When it comes to some indoor pools, it’s time to clear the air. What the staff, swimmers (many of whom are children), their parents and others visiting the facility are breathing is a big deal, but do you understand just how much of a big deal it is? Keep reading to find out.
Ever walk into the pool and smell the Chorine before you see the water? What you think is the normal “pool smell” is really not. What you are really smelling is the byproduct of ‘Free available Chlorine’ doing exactly what we need it to do, get rid of nasty stuff in the water. That byproduct comes in 3 different varieties:
The first two, mono and dichloramine, stay in the water and are what is referred to as ‘Combined Chlorine’, you know, the stuff you monitor and shock when it gets too high.
The third one, trichloramine however, leaves the pool water and of-gasses into the air. These off-gassed trichloramines are what you are smelling. Apart from just smelling bad, they are accompanied by the following effects:
● Breathing issues
● Skin and eye irritation
● Corrosion of metal fittings, futures and deck equipment
● Destruction of mechanical systems and ductwork
● Degradation of structural support systems and building materials
So, what does that mean?
It means that people exposed to heavy chloramines can develop breathing issues including COPD, and permanent lung damage. Mass hospitalization has, and continues to occur when chloramines get out of control.
It means that maintenance cost is significantly increased to keep corrosion off of deck equipment, repainting and replacing or repairing other metal fixtures throughout the building.
It means that dehumidification systems (one of the most expensive systems in your building), air ducts, registers, fans, belts, motors, and more are actively being destroyed much quicker than normal wear and tear.
It means buildings are more prone to high end structural repair needs, taking large amounts of funds away from program development and facility growth.
Natatorium design has come a long way, but the same mistakes are made over and over again. Hang on, we have good news, there is a solution and it can be accomplished on new and existing indoor pools alike thanks to one thing; we know where these pesky chloramines are.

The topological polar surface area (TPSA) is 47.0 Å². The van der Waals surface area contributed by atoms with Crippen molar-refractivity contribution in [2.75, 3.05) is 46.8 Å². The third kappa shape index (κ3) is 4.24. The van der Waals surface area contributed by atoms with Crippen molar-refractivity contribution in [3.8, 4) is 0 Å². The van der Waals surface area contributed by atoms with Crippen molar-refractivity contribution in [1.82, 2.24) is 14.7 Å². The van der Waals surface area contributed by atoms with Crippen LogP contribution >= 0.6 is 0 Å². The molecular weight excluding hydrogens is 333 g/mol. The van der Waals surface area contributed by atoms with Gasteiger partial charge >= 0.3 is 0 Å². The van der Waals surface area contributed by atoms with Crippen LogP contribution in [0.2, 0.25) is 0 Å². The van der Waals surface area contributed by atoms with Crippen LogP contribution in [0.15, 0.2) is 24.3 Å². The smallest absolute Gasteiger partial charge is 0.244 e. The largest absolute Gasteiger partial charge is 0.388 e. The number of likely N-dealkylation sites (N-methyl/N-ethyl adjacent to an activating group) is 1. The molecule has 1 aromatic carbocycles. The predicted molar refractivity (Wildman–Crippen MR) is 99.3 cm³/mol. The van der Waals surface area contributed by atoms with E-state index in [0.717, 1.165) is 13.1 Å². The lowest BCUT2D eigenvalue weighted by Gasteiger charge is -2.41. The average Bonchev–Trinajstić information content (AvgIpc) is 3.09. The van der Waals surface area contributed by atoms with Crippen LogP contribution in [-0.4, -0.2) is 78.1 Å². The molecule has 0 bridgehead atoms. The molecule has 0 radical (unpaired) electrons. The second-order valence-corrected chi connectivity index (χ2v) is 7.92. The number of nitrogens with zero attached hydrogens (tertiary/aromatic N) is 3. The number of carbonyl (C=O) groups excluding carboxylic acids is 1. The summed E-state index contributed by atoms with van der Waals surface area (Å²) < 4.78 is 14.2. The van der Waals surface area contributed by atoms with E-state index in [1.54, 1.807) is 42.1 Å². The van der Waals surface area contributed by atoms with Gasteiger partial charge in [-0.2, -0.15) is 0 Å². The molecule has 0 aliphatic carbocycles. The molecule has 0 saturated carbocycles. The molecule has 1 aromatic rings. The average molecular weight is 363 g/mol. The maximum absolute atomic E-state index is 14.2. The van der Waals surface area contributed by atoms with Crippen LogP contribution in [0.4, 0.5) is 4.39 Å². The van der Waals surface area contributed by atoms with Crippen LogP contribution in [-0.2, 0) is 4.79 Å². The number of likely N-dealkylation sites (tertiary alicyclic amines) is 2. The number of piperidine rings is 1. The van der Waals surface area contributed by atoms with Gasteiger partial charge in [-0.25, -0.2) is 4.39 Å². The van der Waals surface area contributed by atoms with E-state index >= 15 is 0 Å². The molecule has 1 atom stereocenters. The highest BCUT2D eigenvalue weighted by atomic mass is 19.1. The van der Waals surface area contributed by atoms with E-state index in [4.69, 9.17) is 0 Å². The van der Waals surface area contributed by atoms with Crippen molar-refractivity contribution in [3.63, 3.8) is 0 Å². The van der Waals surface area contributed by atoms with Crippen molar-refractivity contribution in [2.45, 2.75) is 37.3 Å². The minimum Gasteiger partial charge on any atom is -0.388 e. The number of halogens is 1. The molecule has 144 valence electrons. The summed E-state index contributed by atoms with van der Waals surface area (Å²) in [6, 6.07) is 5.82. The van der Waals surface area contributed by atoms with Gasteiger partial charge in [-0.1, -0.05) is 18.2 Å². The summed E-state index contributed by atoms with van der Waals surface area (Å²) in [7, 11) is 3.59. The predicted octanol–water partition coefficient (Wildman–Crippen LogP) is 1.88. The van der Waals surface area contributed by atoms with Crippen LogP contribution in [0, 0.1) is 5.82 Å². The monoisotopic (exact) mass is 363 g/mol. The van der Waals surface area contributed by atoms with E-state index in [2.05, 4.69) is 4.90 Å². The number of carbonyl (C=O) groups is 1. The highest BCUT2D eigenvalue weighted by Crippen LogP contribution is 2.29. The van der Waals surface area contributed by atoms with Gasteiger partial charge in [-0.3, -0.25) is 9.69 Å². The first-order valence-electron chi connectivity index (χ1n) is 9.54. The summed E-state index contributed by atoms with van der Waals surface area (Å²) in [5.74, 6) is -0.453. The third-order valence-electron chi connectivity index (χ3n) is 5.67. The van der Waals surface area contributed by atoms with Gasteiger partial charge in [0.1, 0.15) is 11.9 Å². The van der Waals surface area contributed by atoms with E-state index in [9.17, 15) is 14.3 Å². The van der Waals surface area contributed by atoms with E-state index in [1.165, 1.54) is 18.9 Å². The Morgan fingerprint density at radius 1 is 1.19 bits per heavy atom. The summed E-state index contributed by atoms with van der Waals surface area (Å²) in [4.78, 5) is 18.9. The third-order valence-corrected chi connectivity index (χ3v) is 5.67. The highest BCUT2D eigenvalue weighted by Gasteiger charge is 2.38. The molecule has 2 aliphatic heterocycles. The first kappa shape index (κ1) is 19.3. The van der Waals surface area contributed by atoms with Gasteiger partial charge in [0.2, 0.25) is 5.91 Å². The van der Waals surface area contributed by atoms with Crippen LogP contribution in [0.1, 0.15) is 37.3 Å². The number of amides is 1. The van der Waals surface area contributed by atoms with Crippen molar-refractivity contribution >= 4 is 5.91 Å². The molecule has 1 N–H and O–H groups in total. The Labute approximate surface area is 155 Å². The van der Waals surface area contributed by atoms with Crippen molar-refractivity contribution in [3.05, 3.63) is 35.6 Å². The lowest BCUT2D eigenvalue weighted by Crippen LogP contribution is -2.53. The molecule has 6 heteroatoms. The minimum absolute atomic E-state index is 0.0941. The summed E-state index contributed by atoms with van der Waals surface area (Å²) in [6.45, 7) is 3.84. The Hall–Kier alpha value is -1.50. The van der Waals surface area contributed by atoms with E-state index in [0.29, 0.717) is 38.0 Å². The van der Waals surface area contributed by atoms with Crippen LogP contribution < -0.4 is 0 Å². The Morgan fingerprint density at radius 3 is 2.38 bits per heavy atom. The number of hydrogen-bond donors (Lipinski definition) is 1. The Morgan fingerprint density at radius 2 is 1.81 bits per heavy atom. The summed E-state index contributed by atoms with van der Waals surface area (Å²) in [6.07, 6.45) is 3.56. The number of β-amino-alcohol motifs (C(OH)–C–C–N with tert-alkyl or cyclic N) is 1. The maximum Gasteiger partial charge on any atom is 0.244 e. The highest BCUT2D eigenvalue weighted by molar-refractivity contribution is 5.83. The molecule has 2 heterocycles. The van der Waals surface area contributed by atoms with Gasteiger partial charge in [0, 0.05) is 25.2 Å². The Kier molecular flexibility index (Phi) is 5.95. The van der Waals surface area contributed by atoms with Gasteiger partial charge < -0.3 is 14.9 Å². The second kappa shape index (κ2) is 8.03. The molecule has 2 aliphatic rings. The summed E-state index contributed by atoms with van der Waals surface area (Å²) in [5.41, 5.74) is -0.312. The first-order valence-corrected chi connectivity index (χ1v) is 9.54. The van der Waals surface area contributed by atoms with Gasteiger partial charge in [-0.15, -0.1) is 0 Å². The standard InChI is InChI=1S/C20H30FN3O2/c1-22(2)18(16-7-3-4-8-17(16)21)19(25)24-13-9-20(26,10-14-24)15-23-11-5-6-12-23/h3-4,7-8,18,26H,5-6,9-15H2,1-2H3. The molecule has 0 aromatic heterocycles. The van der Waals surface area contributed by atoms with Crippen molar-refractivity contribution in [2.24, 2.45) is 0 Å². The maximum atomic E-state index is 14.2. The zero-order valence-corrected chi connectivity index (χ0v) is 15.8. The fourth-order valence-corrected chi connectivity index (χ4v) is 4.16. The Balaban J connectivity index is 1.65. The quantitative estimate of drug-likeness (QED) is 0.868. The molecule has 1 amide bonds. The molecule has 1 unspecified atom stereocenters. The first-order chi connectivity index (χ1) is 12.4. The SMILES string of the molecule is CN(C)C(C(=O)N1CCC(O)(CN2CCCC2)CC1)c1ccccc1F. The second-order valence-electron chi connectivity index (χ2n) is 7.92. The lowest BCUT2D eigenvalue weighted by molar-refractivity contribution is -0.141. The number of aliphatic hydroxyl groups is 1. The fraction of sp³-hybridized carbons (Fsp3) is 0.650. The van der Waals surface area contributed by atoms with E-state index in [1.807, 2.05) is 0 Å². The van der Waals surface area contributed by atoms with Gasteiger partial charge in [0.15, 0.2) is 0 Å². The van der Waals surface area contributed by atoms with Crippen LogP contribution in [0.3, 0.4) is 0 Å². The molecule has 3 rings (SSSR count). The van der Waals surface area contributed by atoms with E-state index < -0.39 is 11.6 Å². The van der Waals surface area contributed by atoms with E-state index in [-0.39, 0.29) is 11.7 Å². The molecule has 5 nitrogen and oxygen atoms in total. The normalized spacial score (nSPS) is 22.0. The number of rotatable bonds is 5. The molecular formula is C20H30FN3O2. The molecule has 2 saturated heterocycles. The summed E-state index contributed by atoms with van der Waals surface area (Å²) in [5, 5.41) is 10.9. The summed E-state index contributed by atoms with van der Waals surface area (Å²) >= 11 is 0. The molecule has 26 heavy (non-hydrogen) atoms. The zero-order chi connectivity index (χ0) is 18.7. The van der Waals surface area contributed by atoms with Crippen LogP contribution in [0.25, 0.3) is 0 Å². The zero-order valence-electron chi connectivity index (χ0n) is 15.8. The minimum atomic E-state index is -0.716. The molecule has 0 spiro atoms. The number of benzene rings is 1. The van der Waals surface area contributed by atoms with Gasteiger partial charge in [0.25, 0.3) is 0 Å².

Chloramines are about 4-5 times heavier than air. So, guess where they like to hang out? Right on the pool surface.
What’s the solution you ask?
When designing (or re-designing) the air handling system for a natatorium (room with a pool in it), we want to keep a few things in mind:
● Get fresh air into the breathing zone(s)
● Don’t DE stratify the air
● Use a low source capture system
● Keep chloramines away from the return air vents
Let’s answer some questions that may have just popped into your head.
What is a breathing zone? An area where people’s mouths are situated by design of the building. This typically includes:
● Just above the pool water
● Midway up on the deck
● In any spectator areas
What do you mean, don’t DE stratify the air? Don’t mix it, keep it layered. Keep the bad air low, and the good air high.
What is a low source capture system? It is an exhaust only system that drags air from a specific place, (in this case, where Chloramines are hanging out) and removes them from the building, never to be seen again. Low source capture can be placed in the gutter, the deck drain, or in a pre-fabricated bench or wall systems. Remember when we said that these gasses like to hang out just above the pool water? This exhaust system removes the bottom layer of bad air, while keeping the good, heated and treated air inside and recirculated as intended.
Why keep chloramines away from the air returns? If those chloramines get into the returns, guess where else they end up? Coming out of the air supply… RIGHT INTO THE BREATHING ZONE! Where swimmers, spectators, and staff are.
Think of it as a slice of pie. We want to remove the crust, while preserving the filling. And we want to keep any crumbs of the crust away from the spoon used to add more filling to the pie. The crust is the chloramine laden air, the filling is the good, reusable heated and treated air, and the spoon is the return. Think of a low source capture system as a knife that separates the two and does only that.
Let’s be honest, saying that smelly pools are okay, is not okay. At Paddock Pool Equipment Company, we have spent the last 12 years working on improving the quality of air inside of natatoriums and have provided clean air solutions for over 500 facilities. We do this with a product called the Evacuator®. It is in our, and many others’ genuine opinion that any pool built inside of a building, needs Evacuator® technology.
Good indoor air quality is fundamental to the health, safety and enjoyment of those working, training or playing in your facility, and is essential to maintaining the look and functionality of the building itself. If your pool smells, let’s clear the air.
To learn more, check out paddockindustries.com or call 800-849-2729.
Andrew Roberts & Mark Hines
Paddock Pool Equipment Company